Toronto Loft Conversions

Toronto Loft Conversions

I know classic brick and beam lofts! From warehouses to factories to churches, Laurin will help you find your perfect new loft.

Modern Toronto Lofts

Modern Toronto Lofts

Not just converted lofts, I can help you find the latest cool and modern space. There are tons of new urban spaces across the city.

Unique Toronto Homes

Unique Toronto Homes

More than just lofts, I can also help you find that perfect house. From the latest architectural marvel to a piece of our Victorian past, the best and most creative spaces abound.

Condos in Toronto

Condos in Toronto

I started off selling mainly condos, helping first time buyers get a foothold in the Toronto real estate market. Now working with investors and helping empty nesters find that perfect luxury suite.

Toronto Real Estate

Toronto Real Estate

For all of your Toronto real estate needs, contact Laurin. I am dedicated to helping you find that perfect and unique new home to call your own.

 

Tag Archives: architectural features

Conversion of churches into condos a ‘labour of love’

BUILDING THE FUTURE: In the Junction

InsideToronto.com

[dropcap]C[/dropcap]ity planners hesitate to use the word ‘trend,’ however there seems to be a movement toward breathing new life into historic churches by converting them into residential dwellings in Toronto’s west end.

There are several examples of these turn-of-the-century churches receiving a new lease on life throughout the High Park and Roncesvalles neighbourhoods. In one block of Annette Street alone, there are two places of worship whose interiors have been completely transformed.

The former Annette Street Baptist Church, a single-storey church constructed in 1888 on the northeast corner of Annette Street and High Park Avenue, has been rehabilitated as an eight-unit townhouse. Meanwhile, the former Victoria-Royce Presbyterian Church, a historic building that included a Sunday school on the north west corner of Annette and Medland streets, has been re-purposed as a 34-unit modern loft residence.

Triumphal Developments Inc., whose specialty is converting urban buildings into modern lofts, can take credit for the re-imagination. Triumphal developer and co-owner Fred Dyer said he was struck by the church’s architectural features like its copper-covered spire and brick and limestone facade. Dyer said he saw the potential to create “something really special.”

“The actual physical structure was so impressive,” he said, adding he saw the potential to build a “unique living space.”

Victoria-Royce Presbyterian Church is a “well-designed example” of the Romanesque Revival style, which was popular for both religious and residential buildings in the late 19th century, according to Toronto’s Heritage Preservation Services. It boasts oversized round-arch motifs, rugged surfaces and ornate detailing inspired by the revival style of 11th and 12th centuries’ French and Spanish architecture.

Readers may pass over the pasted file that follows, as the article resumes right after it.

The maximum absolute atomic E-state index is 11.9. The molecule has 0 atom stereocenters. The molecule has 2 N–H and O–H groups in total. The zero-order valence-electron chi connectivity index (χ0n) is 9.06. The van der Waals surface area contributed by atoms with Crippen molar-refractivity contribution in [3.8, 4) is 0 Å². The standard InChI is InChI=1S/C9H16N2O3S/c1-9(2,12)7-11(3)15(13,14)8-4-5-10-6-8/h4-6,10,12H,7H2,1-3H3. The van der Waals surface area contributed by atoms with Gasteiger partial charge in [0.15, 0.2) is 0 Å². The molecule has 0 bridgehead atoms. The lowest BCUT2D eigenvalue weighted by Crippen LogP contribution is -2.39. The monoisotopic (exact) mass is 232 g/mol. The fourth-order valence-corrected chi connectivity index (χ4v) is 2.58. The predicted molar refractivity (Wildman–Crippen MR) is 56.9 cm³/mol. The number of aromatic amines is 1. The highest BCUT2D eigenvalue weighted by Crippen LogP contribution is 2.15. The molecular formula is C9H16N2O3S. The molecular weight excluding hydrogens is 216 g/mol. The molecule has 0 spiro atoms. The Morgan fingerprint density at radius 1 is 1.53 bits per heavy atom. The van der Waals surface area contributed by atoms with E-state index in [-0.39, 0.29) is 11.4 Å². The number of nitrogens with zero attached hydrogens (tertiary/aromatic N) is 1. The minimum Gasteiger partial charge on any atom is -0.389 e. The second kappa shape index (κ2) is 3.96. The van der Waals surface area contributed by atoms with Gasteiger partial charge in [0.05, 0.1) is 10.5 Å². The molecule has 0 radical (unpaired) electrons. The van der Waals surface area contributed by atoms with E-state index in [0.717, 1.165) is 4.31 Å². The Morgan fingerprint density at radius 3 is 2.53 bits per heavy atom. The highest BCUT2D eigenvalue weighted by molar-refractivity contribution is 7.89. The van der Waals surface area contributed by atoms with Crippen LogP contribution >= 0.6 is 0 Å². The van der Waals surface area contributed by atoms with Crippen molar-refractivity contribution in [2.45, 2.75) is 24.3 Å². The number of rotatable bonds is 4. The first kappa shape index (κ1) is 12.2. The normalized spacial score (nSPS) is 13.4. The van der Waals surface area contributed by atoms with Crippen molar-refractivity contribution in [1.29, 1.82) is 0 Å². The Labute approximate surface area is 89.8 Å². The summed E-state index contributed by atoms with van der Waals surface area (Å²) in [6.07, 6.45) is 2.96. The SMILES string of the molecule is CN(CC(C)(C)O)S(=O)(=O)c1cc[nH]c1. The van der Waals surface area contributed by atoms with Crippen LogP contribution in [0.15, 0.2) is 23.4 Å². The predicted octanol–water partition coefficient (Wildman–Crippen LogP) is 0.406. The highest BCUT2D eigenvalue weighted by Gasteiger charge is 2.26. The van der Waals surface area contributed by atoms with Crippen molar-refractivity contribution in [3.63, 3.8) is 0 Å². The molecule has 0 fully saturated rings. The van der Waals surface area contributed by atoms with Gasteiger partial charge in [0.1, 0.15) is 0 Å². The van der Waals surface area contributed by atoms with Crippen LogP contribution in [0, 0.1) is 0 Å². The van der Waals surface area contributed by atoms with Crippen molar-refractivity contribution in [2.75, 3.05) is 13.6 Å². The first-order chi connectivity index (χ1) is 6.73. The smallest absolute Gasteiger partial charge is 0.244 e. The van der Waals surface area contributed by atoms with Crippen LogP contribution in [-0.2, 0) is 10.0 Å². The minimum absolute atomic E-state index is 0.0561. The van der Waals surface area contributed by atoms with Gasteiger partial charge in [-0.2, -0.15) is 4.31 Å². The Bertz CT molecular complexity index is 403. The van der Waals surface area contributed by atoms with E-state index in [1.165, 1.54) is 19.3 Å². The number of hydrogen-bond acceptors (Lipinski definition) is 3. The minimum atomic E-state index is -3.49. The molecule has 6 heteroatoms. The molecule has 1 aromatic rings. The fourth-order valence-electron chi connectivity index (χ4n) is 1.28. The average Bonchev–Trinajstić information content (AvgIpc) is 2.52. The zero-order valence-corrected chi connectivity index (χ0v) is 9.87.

Initially called Victoria Presbyterian Church in commemoration of Queen Victoria’s Diamond Jubilee in 1897, it was re-christened when the congregation amalgamated with Royce Avenue Presbyterian Church in 1969. Victoria-Royce closed its doors in June of 2006.

Aviva Pelt, an assistant planner for the City of Toronto who worked on both the Victoria-Royce and Annette Street Baptist church projects, says the appeal of transforming an already existing building like a church is that a developer doesn’t have to start from scratch.

“It’s an alternative land use. Instead of building a new building, it’s already there. There isn’t a lot available land for building in the city,” said Pelt.

The city is in favour of such conversions and welcomes developers’ applications, said Pelt.

“We’d rather see something happen instead of a building deteriorating,” she said. “It’s a good use.”

A builder seeking to redevelop a heritage-designated building, such as Victoria-Royce Church, faces far more challenges than when building new. Churches are old and most often not structurally sound enough to withstand the division of a floor plan, said Pelt. Developers must work closely with Heritage Preservation Services to ensure the integrity of the historic features remain while also making way for a new use.

“Each project is assessed independently,” said Pelt, noting that Triumphal built an addition on top of the existing Sunday school.

Despite these two conversions on the same street and others in nearby neighbourhoods, Lou Moretto, director of community planning for the west district, said he “doesn’t perceive” an emerging trend.

Nonetheless, there are developers out there like Triumphal that enjoy the challenges of re-purposing heritage structures.

“It takes a lot more time to do a conversion like this,” said Kari Emond, marketing director for the Presbyterian church conversion now known as the Victoria Lofts. “They had to restore the building. They imported bricks from England because they don’t make them here in Canada. A carpenter copied the original mouldings. It takes a lot of time and specialized craftsman level trades. It’s a labour of love.”

Some examples of church loft conversions:

– Victoria Royce Presbyterian Church, 152 Annette St.

– Annette Street Baptist Church, 200 Annette St.

– The Third Church of Christ, Scientist, 70 High Park Ave.

– Howard Street Pen­te­costal Church, 384 Sunnyside Ave.

———————————————————————————————————————
Contact Laurin Jeffrey for more information – 416-388-1960

Laurin Jeffrey is a Toronto Realtor with Century 21 Regal Realty. He did not
write these articles, he just reproduces them here for people who are
interested in Toronto real estate. He does not work for any builders.

———————————————————————————————————————